Meadows v. Holland USA Doc. 36 IN THE UNITED STATES DISTRICT COURT EASTERN DISTRICT OF ARKANSAS WESTERN DIVISION BRYANT MEADOWS Plaintiff VS. HOLLAND USA, INC. Defendant * * * * * * * * * * * ORDER Plaintiff Bryant Meadows ("Meadows") brings this employment discrimination case against Holland U.S.A., Inc. ("Holland"), claiming that Holland terminated his employment based on disability, in violation of the Americans with Disabilities Act ("ADA"), and because of his race in violation of Title VII of the 1964 Civil Rights Act. Before the Court is Holland's motion for summary judgment (docket entries #21, #22, #23), Meadows' response in opposition (docket entries #38, #19, #30, #31, #32), and Holland's reply (docket entry #35). After careful consideration, and for the reasons that follow, summary judgment will be granted in favor of Holland. I. Summary judgment is appropriate when "the pleadings, depositions, answers to interrogatories, and admissions on file, together with the affidavits, if any, show that there is no genuine issue as to any material fact and that the moving party is entitled to judgment as a matter of law. Fed. R. Civ. P. 56(c). As a prerequisite to summary judgment, a moving party must 1 NO: 5:06CV00223 SWW demonstrate "an absence of evidence to support the non-moving party's case." Celotex Corp. v. Catrett, 477 U.S. 317, 325 (1986). Once the moving party has properly supported its motion for summary judgment, the non-moving party must "do more than simply show there is some metaphysical doubt as to the material facts." Matsushita Elec. Indus. Co. v. Zenith Radio Corp., 475 U.S. 574, 586 (1986). The non-moving party may not rest on mere allegations or denials of his pleading but must "come forward with `specific facts showing that there is a genuine issue for trial.'" Id. at 587 (quoting Fed. R. Civ. P. 56(e)). "[A] genuine issue of material fact exists if: (1) there is a dispute of fact; (2) the disputed fact is material to the outcome of the case; and (3) the dispute is genuine, that is, a reasonable jury could return a verdict for either party." RSBI Aerospace, Inc. v. Affiliated FM Ins. Co., 49 F.3d 399, 401 (8th Cir. 1995). II. Unless stated otherwise, the following facts are undisputed. Meadows, who is black, began working for Holland in February 2002 as a machine operator. On September 20, 2005, Meadows submitted an on-the-job injury report to his supervisor, Phil McCrory, stating that a piece of metal got under his safety glasses. See docket entry #23, Ex. #5, at 21. On September 29, 2005, Meadows saw Dr. Robert L. Berry, an ophthalmologist, regarding his work-related injury. Dr. Berry determined that Meadows had a lacerated cornea, and he provided a written statement that Meadows would not be "able to work for (probably) a few days." Id., at 23. Meadows obtained a second statement from Dr. Berry, dated October 4, 2005, stating, "Mr. Meadows may return to work next week. He is recovering well from his corneal laceration." Id., 2 at 25. Meadows remained off work, with pay, from the time of his accident on September 20, 2005, until October 10, 2005, and his related medical expenses were paid through Holland's workers' compensation insurance. Having been released to return to work by Dr. Berry with no restrictions, Meadows returned to work on October 10, 2005. On November 11, 2005, Meadows worked the day shift. He had a scheduled lunch break from 12:00 to 12:40 and a scheduled safety meeting at 12:40. According to McCrory's affidavit testimony submitted in support of Holland's motion for summary judgment, Meadows returned from lunch five minutes late. Docket entry #23, Ex. #1, at 2. McCrory, however, denies that he was late. Sometime after the 12:40 safety meeting, McCrory attempted to give Meadows a disciplinary warning regarding his alleged tardiness. McCrory summoned Meadows to a conference room, where McCrory and a union representative were present. McCrory testifies that Meadows entered the conference room, muttered something, and left. He states that he and the union representative followed Meadows and asked him to return the conference room, but Meadows refused, whereupon McCrory sought help from another supervisor, Levill Cobb. Cobb testifies that he explained to Meadows that he needed to return to the conference room, Meadows refused to return, and Cobb suspended him from work. See docket entry #23, Ex. #2, at 13-15. Meadows' recollection of events is different. He claims that he Cobb instructed him to sign a written disciplinary warning for tardiness, and his union representative told him he was not required to sign it. Docket entry #31, Ex. #5, at 54-55. Meadows states that he left the conference room after he received permission to leave, and Cobb followed him and instructed 3 him to sign the written warning. Id. Meadows states that when he failed to sign the warning, Cobb stated: "[If] you can't do what I tell you to do, clock out." Id. Meadows states that he left the building, but returned at the request of his union representative. Meadows states that after he returned, Randy Fletcher, the human resources manager, and Charles Swopes, the general foreman, told him his was suspended from work until further notice. Id. at 60. By letter dated November 30, 2005 Holland terminated Meadows, stating insubordination as the reason for termination.1 On March 29, 2006, Meadows filed a discrimination charge with the Equal Employment Opportunity Commission ("EEOC"), claiming that Holland terminated his employment because of a disability in violation of the Americans with Disabilities Act. See docket entry #35, Ex. B. Meadows amended his discrimination charge, adding that Holland discharged him because of his race. See docket entry #25, Ex. B. On June 13, 2006, the EEOC issued Meadows a right to sue notice. See docket entry #31, Ex. #3. On August 26, 2006, Meadows commenced this lawsuit, claiming that Holland terminated his employment because of his race and because Holland believed he had a disability. III. Holland asserts the following grounds for summary judgment: (1) Meadows is unable to make out a prima facie case of discrimination under the ADA; (2) Meadows failed to exhaust his In its statement of undisputed facts, Holland refers to the termination letter and indicates that a copy of the letter is included in the record as Exhibit 7 to Meadows' deposition, but neither Holland nor Meadows have actually submitted a copy of the letter. However, it is clear from Meadows' brief in opposition to summary judgment that he does not dispute that the November 30, 2005 letter states that he was terminated for insubordination. See docket entry #30, at 4("Meadows was terminated for insubordination."). 4 1 administrative remedies under Title VII regarding his race discrimination claim; and (3) Meadows is unable to rebut Holland's legitimate reason for his termination. The Court will consider each argument separately. Disability Discrimination - ADA Because Meadows presents no direct evidence of disability discrimination, his claim is properly evaluated under the burden-shifting framework of McDonnell Douglas Corp. v. Green, 411 U.S. 792, 93 S.Ct. 1817 (1973). First, Meadows must establish a prima facie case of discrimination: an ADA-qualifying disability; qualifications to perform the essential functions of his position with or without a reasonable accommodation; and an adverse action due to his disability. See Simonson v. Trinity Regional Health System, 336 F.3d 706, 709 (8th Cir. 2003)(citing Spangler v. Federal Home Loan Bank of Des Moines, 278 F.3d 847, 850 (8th Cir.2002)). Holland asserts that Meadows is unable to show that he has a qualifying disability, and the Court agrees. "Disability" under the ADA is defined as "[A] a physical or mental impairment that substantially limits one or more of the major life activities of such individual; (B) a record of such an impairment; or (C) being regarded as having such an impairment." 42 U.S.C. § 12102(2). "Major life activities" include "caring for oneself, performing manual tasks, walking, seeing, hearing, speaking, breathing, learning, and working." 29 C.F.R. § 1630.2(i). An individual is substantially limited in performing a major life activity where that individual is "[u]nable to perform" or is "[s]ignificantly restricted as to the condition, manner or duration under which" he can perform a particular major life activity. Id. § 1630.2(j)(1)(i), (ii). A 5 substantial limitation on the major life activity of working means that an individual must be "significantly restricted in the ability to perform either a class of jobs or a broad range of jobs in various classes." Id. § 1630.2(j)(3)(i). Meadows cannot show that he suffered from a disability based solely on the temporary work restrictions imposed by Dr. Berry as a result of a corneal laceration. Meadows contends that Holland regarded him as having a disability because of his eye injury, but he presents no evidence indicating that Holland perceived him as having an impairment that significantly restricted his ability to perform a major life activity.2 Because Meadows presents no evidence of a qualifying disability under the ADA, the Court finds no issues for trial with respect to his ADA claim. Race Discrimination - Title VII Exhaustion of Administrative Remedies. Title VII requires claimants to timely file a discrimination charge with the EEOC before bringing a Title VII action in court. See 42 U.S.C. § 2000e-5(e)(1). To exhaust Title VII's administrative remedies an individual must (1) timely file a charge of discrimination with the EEOC setting forth the facts and nature of the charge within 180 days of the alleged discrimination and (2) receive notice from the EEOC of the right to sue. See 42 U.S.C. § 2000e-5(b), (c), (e). It is undisputed that the sole claim asserted in Meadows' original EEOC charge filed on March 29, 2006 is that Holland terminated his employment because of disability. Holland asserts that Meadows amended his EEOC charge to include race discrimination on June 6, 2006, In deposition, Meadows testifies that members of management asked him about the condition of his eye after he returned from work and he replied that he had a scar, but otherwise felt "pretty good," and "it was doing fine and stuff." Docket entry #23, Ex. #1, at 64-65. 6 2 more than 180 days after his termination.3 It is undisputed that Meadows' EEOC charge, as amended, includes his initials and "6/6/06" immediately below his amended allegations regarding race discrimination. However, Meadows contends that he amended his EEOC charge on March 29, 2006, the very day he filed it. Failure to exhaust administrative remedies is an affirmative defense that a defendant must prove, see Miles v. Bellfontaine Habilitation Center, 481 F.3d 1106, 1107 (8th Cir. 2007), and Holland has failed to carry its burden on this issue. Neither party provides testimony regarding the date on which Meadows amended his EEOC charge, and the Court is unable to determine this issue based solely on a copy of the EEOC charge. Pretext and Inference of Discrimination. Holland has come forward with evidence that it terminated Meadows' employment based on insubordination. Accordingly, in order to avoid summary judgment, Meadows must show pretext by discrediting Holland's asserted reason for his termination.4 He must also show that the circumstances permit a reasonable inference that race was the real reason for his termination. See Johnson v. AT & T Corp., 422 F.3d 756, 763 (8th Cir. 2005)(citing Reeves v. Sanderson Plumbing Prods., Inc. 530 U.S. 133, 146-47, 120 S.Ct. Under 29 C.F.R. § 1601.12(b), an amendment to an EEOC charge may relate back to the filing date of the original charge if the amendment (1) corrects technical defects or omissions, (2) clarifies or amplifies allegations made in the original charge, or (3) adds additional Title VII violations that relate to or grow out of the subject matter of the original charge. In this case, Meadows' race discrimination allegations contained in his EEOC charge are distinct from his allegations regarding disability discrimination and contain no mention of race discrimination. [I]f an employer has articulated a legitimate reason for its actions, it is permissible for courts to presume the existence of a prima facie case and move directly to the issue of pretext and the determinative issue of causation when bypassing the prima facie case analysis leads to clarity in framing the issue under review." Stewart v. Independent School Dist. No. 196, 481 F.3d 1034, 1043 (8th Cir. 2007). 7 4 3 2097 (2000); Spencer v. Stuart Hall Co., 173 F.3d 1124, 1128 (8th Cir.1999)). Meadows contends that this case "boils down to who do you believe" regarding Holland's asserted reason for terminating him. The Court finds, however, that the dispositive issue is whether Meadows has come forward with sufficient evidence that his race was the real reason for his termination. Meadows employs a disparate treatment theory in an effort to show race discrimination. He claims that two white employees, George Watson and T.G. Christman, refused to obey orders from their supervisors and were never disciplined for their insubordination. With respect to George Watson, Meadows testified: "They wanted him to work on the dog-boxing­I mean, wanted him to put out more dog-boxing, and he'd tell them no, you do it yourself." Docket entry #31, Ex. #5, at 73. Meadows testifies that in Christman's case, "they asked him to go to the painting line and work over, [and he told them] no, I'm not going over there, that's not my job." Id., at 75. Meadows also claims that Holland employees "Sharon Shannon, Chevy Balue and T.J. Christman, white employees, were all hurt on the job but were not terminated for disability or perceived disability." Id. at 72. Meadows provides no information as to whether his testimony regarding other employees is based on his personal knowledge, and he provides no independent evidence to substantiate his testimony. See Davenport v. Riverview Gardens Sch. Dist., 30 F.3d 940, 945 (8th Cir. 1994)(affirming summary judgment for employer on plaintiff's claim of racial discrimination where plaintiff offered no independent evidence of disparate treatment, only his own unsubstantiated deposition testimony). Furthermore, Meadows has the burden of showing that he and employees who allegedly 8 received favorable treatment were similarly situated in all relevant respects. See E.E.O.C. v. Kohler Co. 335 F.3d 766, 775 -776 (8th Cir. 2003)(citing Lynn v. Deaconess Medical Ctr.-West Campus, 160 F.3d 484, 487 (8th Cir.1998)). "[T]he individuals used for comparison must have dealt with the same supervisor, have been subject to the same standards, and engaged in the same conduct without any mitigating or distinguishing circumstances.'" Morgan v. A.G. Edwards & Sons, Inc., 486 F.3d 1034, 1043 (8th Cir. 2007)(citing EEOC v. Kohler Co., 335 F.3d 766. 775 (8th Cir. 2003)). Meadows' testimony fails to meet this rigorous standard. In sum, the Court finds that Meadows has failed to present evidence showing that his race played any role in the decision to terminate his employment. Accordingly, Holland is entitled to summary judgment. IV. For the reasons stated, Defendant's motion for summary judgment (docket entry #21) is GRANTED. There being no issues remaining for trial, pursuant to the judgment entered together with this order, this case is DISMISSED WITH PREJUDICE IT IS SO ORDERED THIS 4TH DAY OF FEBRUARY, 2008. /s/Susan Webber Wright UNITED STATES DISTRICT JUDGE 9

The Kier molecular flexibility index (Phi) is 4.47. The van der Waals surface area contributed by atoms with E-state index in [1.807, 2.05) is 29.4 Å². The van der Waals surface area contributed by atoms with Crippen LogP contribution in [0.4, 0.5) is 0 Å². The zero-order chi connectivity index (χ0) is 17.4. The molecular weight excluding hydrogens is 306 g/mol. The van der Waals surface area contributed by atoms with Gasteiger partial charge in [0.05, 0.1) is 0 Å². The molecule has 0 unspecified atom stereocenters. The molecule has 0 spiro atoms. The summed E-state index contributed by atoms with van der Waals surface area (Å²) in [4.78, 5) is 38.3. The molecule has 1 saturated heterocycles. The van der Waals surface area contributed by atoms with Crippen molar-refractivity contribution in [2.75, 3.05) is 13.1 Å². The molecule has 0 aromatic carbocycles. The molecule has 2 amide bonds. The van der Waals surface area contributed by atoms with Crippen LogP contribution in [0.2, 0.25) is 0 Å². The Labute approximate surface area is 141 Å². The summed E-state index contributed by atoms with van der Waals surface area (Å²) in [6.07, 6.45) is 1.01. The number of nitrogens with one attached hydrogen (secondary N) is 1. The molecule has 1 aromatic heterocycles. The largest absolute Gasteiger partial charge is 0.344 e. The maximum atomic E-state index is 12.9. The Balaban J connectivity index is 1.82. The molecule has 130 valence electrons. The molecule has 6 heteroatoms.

Disclaimer: Justia Dockets & Filings provides public litigation records from the federal appellate and district courts. These filings and docket sheets should not be considered findings of fact or liability, nor do they necessarily reflect the view of Justia.

Why Is My Information Online?